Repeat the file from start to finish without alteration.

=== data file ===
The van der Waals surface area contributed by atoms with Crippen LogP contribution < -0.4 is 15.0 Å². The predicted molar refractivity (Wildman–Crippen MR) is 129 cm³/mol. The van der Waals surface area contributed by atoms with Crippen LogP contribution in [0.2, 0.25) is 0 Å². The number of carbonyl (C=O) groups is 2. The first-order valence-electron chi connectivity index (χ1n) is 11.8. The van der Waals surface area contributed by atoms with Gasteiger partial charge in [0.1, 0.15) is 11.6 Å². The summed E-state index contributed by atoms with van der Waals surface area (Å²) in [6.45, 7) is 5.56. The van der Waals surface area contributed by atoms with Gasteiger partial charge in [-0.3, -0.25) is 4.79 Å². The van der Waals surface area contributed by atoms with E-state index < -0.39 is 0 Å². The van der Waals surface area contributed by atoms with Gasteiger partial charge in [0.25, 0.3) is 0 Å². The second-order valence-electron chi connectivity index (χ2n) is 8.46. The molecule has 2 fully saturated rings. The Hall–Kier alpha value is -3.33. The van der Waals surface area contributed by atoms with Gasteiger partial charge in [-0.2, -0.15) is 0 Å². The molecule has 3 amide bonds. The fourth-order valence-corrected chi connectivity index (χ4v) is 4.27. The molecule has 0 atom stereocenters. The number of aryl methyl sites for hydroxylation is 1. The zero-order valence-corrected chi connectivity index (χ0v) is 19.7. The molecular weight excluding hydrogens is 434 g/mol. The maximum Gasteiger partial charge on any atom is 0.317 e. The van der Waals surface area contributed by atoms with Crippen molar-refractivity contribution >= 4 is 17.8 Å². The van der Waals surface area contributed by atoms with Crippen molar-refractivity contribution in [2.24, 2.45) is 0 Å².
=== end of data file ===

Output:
The van der Waals surface area contributed by atoms with Crippen LogP contribution < -0.4 is 15.0 Å². The predicted molar refractivity (Wildman–Crippen MR) is 129 cm³/mol. The van der Waals surface area contributed by atoms with Crippen LogP contribution in [0.2, 0.25) is 0 Å². The number of carbonyl (C=O) groups is 2. The first-order valence-electron chi connectivity index (χ1n) is 11.8. The van der Waals surface area contributed by atoms with Gasteiger partial charge in [0.1, 0.15) is 11.6 Å². The summed E-state index contributed by atoms with van der Waals surface area (Å²) in [6.45, 7) is 5.56. The van der Waals surface area contributed by atoms with Gasteiger partial charge in [-0.3, -0.25) is 4.79 Å². The van der Waals surface area contributed by atoms with E-state index < -0.39 is 0 Å². The van der Waals surface area contributed by atoms with Gasteiger partial charge in [0.25, 0.3) is 0 Å². The second-order valence-electron chi connectivity index (χ2n) is 8.46. The molecule has 2 fully saturated rings. The Hall–Kier alpha value is -3.33. The van der Waals surface area contributed by atoms with Gasteiger partial charge in [-0.2, -0.15) is 0 Å². The molecule has 3 amide bonds. The fourth-order valence-corrected chi connectivity index (χ4v) is 4.27. The molecule has 0 atom stereocenters. The number of aryl methyl sites for hydroxylation is 1. The zero-order valence-corrected chi connectivity index (χ0v) is 19.7. The molecular weight excluding hydrogens is 434 g/mol. The maximum Gasteiger partial charge on any atom is 0.317 e. The van der Waals surface area contributed by atoms with Crippen molar-refractivity contribution >= 4 is 17.8 Å². The van der Waals surface area contributed by atoms with Crippen molar-refractivity contribution in [2.24, 2.45) is 0 Å².